Browsing the blog archivesfor the day Sunday, September 11th, 2016.


Correct Remembrance

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American History

Well, it’s that anniversary again. Somehow I woke up today with the phrase “correct remembrance” in my head. This is taken from Buddhism. The Sanskrit term is samyak-smriti (in Pali, samma-sati), and it is often translated “right mindfulness.” But it could just as accurately be “correct remembrance.”

Mindfulness, of course, is trendy now. Popular mindfulness is all about being here now; staying in the present moment without getting lost in daydreams, worries or plans. And it is that.

But the Buddha also spoke of remembrance. Part of this is correctly remembering that none of us will escape sickness, old age, death and loss. It’s also the case that if you are mindfully attending to current events, you will remember them correctly. Otherwise, you won’t.

Eyewitness testimony is notoriously unreliable. Memory is not like re-playing a video recording. Memories change over time. Sometimes what you think is your memory is something planted in your head that you heard from someone else. It really isn’t that uncommon for people to remember things that didn’t happen, or that didn’t happen the way they remember it.  (See Scientific American on this point.)

Today all kinds of people are “remembering” 9/11. Most were watching on television. The “truthers,” of course, remember all kinds of things that differ from what I saw with my own eyes. By now they’ve grown a whole mythology about 9/11 that has completely replaced any resemblance of verifiable fact, and they can’t be dissuaded from it.

But there’s also the blanket blaming of “religion.” I see memes on social media showing the twin towers with the words “imagine no religion.” But this is incorrect remembrance from people who never bothered to understand the roots of Middle East terrorism.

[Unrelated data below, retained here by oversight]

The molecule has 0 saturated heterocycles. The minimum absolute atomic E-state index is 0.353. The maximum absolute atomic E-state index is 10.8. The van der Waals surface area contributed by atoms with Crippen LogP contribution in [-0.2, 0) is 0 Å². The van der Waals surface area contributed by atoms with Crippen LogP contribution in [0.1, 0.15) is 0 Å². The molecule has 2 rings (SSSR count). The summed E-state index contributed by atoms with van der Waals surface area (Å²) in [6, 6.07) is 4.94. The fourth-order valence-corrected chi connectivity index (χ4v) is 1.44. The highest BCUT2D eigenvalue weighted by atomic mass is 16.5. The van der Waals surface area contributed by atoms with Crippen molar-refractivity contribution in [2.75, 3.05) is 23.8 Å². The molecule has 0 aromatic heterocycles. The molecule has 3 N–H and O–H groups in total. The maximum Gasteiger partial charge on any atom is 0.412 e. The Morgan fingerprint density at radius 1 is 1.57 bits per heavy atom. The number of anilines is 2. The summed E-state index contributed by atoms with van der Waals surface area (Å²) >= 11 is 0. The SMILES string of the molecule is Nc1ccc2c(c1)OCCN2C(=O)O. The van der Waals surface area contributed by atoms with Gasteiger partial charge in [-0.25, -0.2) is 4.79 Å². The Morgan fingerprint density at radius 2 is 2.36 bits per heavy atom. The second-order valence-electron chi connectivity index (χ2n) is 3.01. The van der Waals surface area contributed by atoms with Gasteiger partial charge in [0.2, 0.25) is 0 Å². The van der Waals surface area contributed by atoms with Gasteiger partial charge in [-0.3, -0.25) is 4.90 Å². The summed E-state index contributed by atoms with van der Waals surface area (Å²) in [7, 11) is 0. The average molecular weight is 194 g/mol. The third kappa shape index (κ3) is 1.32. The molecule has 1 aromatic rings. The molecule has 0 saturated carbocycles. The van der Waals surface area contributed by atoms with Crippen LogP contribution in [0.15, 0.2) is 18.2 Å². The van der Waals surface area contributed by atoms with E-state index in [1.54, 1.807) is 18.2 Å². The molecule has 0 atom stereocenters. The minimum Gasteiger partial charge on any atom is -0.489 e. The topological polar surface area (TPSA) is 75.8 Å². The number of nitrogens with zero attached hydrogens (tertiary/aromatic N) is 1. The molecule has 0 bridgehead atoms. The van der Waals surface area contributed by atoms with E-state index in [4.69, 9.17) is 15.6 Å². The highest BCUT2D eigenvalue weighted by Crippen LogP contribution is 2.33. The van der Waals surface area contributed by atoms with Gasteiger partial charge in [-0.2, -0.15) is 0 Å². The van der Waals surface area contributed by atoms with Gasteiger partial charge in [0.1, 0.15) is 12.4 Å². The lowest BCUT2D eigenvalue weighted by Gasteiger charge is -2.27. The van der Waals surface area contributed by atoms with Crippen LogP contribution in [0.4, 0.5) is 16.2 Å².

The 9/11 terrorists were hardly devout Muslims; it was recorded that several of them drank and liked to go nightclubbing. They were fanatics, yes, but not religious ones. Their core grievances had more to do with politics, with history, with western hegemony threatening their cultures, and probably with personal issues also. Religion was just the box they put their grievances in.

And, in a similar way, religion has become the  simplistic, one-size-fits-all scapegoat for violence in the world today. I’m not saying there is no connection at all, but if you study each situation in detail you find that the core issues, the real fanatical grievances that drive violent mass movements these days, are not religious issues. Religion is used to erect a facade of righteousness around the real sources of fanatical rage. It also can be used to absolve perpetrators (in their minds) of blame for what are really acts of depravity and hate.

The truth is, if religion disappeared tomorrow, people would just find other boxes. If the 20th century should have taught us anything, it’s that violent and fanatical mass movements can be formed around politics, nationalism, and ethnic identity. Religion isn’t necessary. Of course, it is regrettable that religion doesn’t seem to help, either, except on an individual level.

By now we’re way past correct remembrance of 9/11. As soon as it happened, people were putting the events through their own conceptual filters, which is way not mindful. By now hardly anybody remembers 9/11. What we recall are our ideas about 9/11. Not the same thing.

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